class=”alignleft size-thumbnail wp-image-154236″ title=”How To Train Your Dragon 2 & 3″ src=”×150.jpg” alt=”” width=”220″ height=”150″ />Yesterday, as part of the Edinburgh International Book Festival, author Cressida Cowell conducted a Q&A to promote the latest instalment of her How To Train Your Dragon series of books. Following a special screening of DreamWorks’ superb adaptation, however, talk inevitably turned to the future of the cinematic sister series.

As DreamWorks’ second most successful property, after the Shrek series, How To Train Your Dragon is itself being given the full franchise treatment, with a second and third film in production simultaneously, and a television series set to bridge the first two films. As yet untitled, the two films are due for release in 2014 and 2016 respectively. But we know this.

As she described the bidding war over the rights (one television bid in particular would have seen the dragons played by dogs in prosthesis), identified her favourite characters (Hiccup and Stoic being the most faithfully recreated onscreen), and explained her lack of a screenwriter credit on the adaptation itself (she didn’t want to confuse the two very different takes on the same story), she also revealed that the books’ endgame will be shared by the trilogy of films.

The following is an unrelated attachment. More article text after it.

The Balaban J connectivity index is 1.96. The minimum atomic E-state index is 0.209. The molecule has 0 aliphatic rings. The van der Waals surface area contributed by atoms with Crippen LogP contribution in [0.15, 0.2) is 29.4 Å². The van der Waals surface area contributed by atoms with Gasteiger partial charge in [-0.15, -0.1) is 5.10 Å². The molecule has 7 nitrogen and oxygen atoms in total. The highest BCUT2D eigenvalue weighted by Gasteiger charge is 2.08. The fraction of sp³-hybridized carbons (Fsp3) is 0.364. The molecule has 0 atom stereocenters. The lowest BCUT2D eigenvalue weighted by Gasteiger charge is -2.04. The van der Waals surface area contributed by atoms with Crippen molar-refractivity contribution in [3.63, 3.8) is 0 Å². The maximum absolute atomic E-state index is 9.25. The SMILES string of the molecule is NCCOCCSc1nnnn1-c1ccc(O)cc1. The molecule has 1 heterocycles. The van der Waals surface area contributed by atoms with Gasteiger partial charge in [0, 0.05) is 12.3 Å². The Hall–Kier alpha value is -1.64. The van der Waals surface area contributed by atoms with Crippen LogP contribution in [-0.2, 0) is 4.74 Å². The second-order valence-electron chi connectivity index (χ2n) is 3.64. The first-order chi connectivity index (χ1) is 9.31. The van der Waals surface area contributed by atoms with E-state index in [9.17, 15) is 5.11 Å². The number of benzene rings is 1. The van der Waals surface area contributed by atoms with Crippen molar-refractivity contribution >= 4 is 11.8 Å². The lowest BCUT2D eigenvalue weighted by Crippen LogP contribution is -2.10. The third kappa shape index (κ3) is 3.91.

The story of one boy’s relationship with his father as Vikings and dragons try to live together in harmony, the film franchise will take it’s own path towards the preordained conclusion, as the newly amiable relations between both camps are eventually tested. In fact, the primary reason behind the liberties taken by the first film with the source material – which themselves didn’t manifest until the fifth year of production – was that DreamWorks knew they would have to condense the full complement of 12 books, and didn’t want to wait six instalments to finally get Hiccup into the air. Not when the first film alone took approximately seven years to make, and the flight scenes looked so darn lovely in 3D.

As if the prospect of two more films set in Cowell’s world wasn’t enticing enough, the news that DreamWorks will be reuniting both cast and crew – and, importantly, this includes composer John Powell – with a definite conclusion in sight indicates that the studio’s plans go further than merely turning a profit. If, however, you simply cannot wait until 2014 for another trip to Berk, you can relax in the knowledge that the television series is due to air in October. Having just shown the first episode to her son that morning, Cressida Cowell’s own approval is more than enough for me.